Wonder Tales: Six French Stories of Enchantment

Wonder Tales Six French Stories of Enchantment Once upon a time in the Paris of Louis XIV five ladies and one gentleman all of them aristocrats seized on the new enthusiasm for Mother Goose Stories and decided to write some of them down Telling

  • Title: Wonder Tales: Six French Stories of Enchantment
  • Author: Marina Warner Gilbert Adair John Ashbery
  • ISBN: 9780195178210
  • Page: 369
  • Format: Paperback
  • Once upon a time, in the Paris of Louis XIV, five ladies and one gentleman all of them aristocrats seized on the new enthusiasm for Mother Goose Stories and decided to write some of them down Telling stories resourcefully and artfully was a key social grace, and when they recorded these elegant narratives they consciously invented the modern fairy tale as we still kOnce upon a time, in the Paris of Louis XIV, five ladies and one gentleman all of them aristocrats seized on the new enthusiasm for Mother Goose Stories and decided to write some of them down Telling stories resourcefully and artfully was a key social grace, and when they recorded these elegant narratives they consciously invented the modern fairy tale as we still know it today For this beautiful anthology of six masterpiece wonder tales, Marina Warner gathered five writers with a special sympathy for the French stories they render here in burnished, cunning and amusing English The stories, The White Cat translated by John Ashbery , The Subtle Princess Gilbert Adair , Bearskin and Starlight Terence Cave , The Counterfeit Marquise Ranjit Bolt , and The Great Green Worm A.S Byatt , are as unforgettable today as they were when first published centuries ago Wonder is the key to the stories, and each tale abounds with transformation and magic Wonders can be benign like the garden fruits that come when you whistle or baneful like the bad fairy Magotine s spells , producing dread and desire at the same time But, fortunately, they almost always punish those who deserve it tyrants, seducers, and other forces of malevolence Heroes and heroines are put to mischievous tests, and their quest for love is confounded when their objects of desire change into beasts or monsters Still, true understanding and recognition of the person beneath the spell wins in the end, for after wonder comes consolation, and after strange setbacks comes a happy ending In Wonder Tales, a magical world awaits all who dare to enter.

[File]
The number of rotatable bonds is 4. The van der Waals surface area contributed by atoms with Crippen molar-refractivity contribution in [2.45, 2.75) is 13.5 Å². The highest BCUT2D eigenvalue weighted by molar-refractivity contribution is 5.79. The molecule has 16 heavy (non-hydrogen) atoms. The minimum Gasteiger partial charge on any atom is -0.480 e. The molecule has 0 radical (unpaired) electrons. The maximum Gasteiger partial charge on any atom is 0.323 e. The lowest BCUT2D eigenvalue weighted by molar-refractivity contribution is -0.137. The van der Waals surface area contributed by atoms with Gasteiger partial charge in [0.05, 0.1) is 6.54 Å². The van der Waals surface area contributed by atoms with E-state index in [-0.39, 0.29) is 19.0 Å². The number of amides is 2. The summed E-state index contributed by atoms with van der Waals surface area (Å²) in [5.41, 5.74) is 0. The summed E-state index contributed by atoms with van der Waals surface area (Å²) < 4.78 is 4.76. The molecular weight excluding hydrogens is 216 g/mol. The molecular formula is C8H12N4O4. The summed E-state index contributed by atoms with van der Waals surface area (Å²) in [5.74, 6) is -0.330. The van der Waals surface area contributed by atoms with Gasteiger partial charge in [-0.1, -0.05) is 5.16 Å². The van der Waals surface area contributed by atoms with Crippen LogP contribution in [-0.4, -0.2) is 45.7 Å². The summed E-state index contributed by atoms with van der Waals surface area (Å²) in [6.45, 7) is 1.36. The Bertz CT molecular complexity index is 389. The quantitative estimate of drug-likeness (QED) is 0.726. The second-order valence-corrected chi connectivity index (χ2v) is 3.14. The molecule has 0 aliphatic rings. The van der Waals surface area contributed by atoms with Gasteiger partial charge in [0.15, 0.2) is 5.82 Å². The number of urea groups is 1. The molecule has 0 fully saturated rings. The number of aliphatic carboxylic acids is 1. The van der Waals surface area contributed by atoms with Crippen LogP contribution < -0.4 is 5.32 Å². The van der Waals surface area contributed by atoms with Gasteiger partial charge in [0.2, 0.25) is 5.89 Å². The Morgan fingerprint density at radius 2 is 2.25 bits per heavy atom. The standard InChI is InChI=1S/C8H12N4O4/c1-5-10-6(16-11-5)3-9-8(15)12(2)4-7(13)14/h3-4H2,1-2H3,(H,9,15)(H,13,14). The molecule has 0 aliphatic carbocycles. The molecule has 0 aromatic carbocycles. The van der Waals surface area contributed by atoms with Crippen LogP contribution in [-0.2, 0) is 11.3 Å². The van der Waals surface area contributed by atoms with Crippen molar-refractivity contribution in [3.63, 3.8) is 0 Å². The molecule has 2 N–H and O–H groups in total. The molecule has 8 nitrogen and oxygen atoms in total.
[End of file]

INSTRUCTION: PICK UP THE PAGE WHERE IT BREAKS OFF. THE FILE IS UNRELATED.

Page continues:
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      Posted by:Marina Warner Gilbert Adair John Ashbery
      Published :2019-01-04T20:15:18+00:00

    1 thought on “Wonder Tales: Six French Stories of Enchantment”

    1. There are thrills that you can get from reading a book. There is the thrill of a totally mind numbing, heart stopping good book. The thrill one gets from reading a beloved book yet again. Then there is a different thrill. The wow, the author likes it too thrill.That's what happened here.I've read four of these tales before. My favorite French fairy tale is included in this volumne.It's "The Great Green Wurm".I get the book and see, to my surprise, that A.S. Byatt translated one of the stories. I [...]

    2. I highly recommend this book not only to fairy tale aficionados, but also to people who want to learn more about the 17th Century French salon writers. I did not know about them until I joined the Into the Forest group here on . In this collection are some lesser known tales with the White Cat being the only one I was familiar with. The Historical background of the mainly female writers is especially interesting and leads to a greater appreciation of their tales.

    3. This is NOT a bad book, but it's not as easy as others make it out to be. Most people will pick up a "fairy tale" book because they have kids or want an easy read. Most kids will be bored by this book. Just being honest. The stories are long winded and can take awhile to get to the point. That doesn't mean they are bad. They're actually really enjoyable stories. You just have to be prepared to spend some time reading them. Now to the point Wonder Tales is a collection of "fairy" tales told in th [...]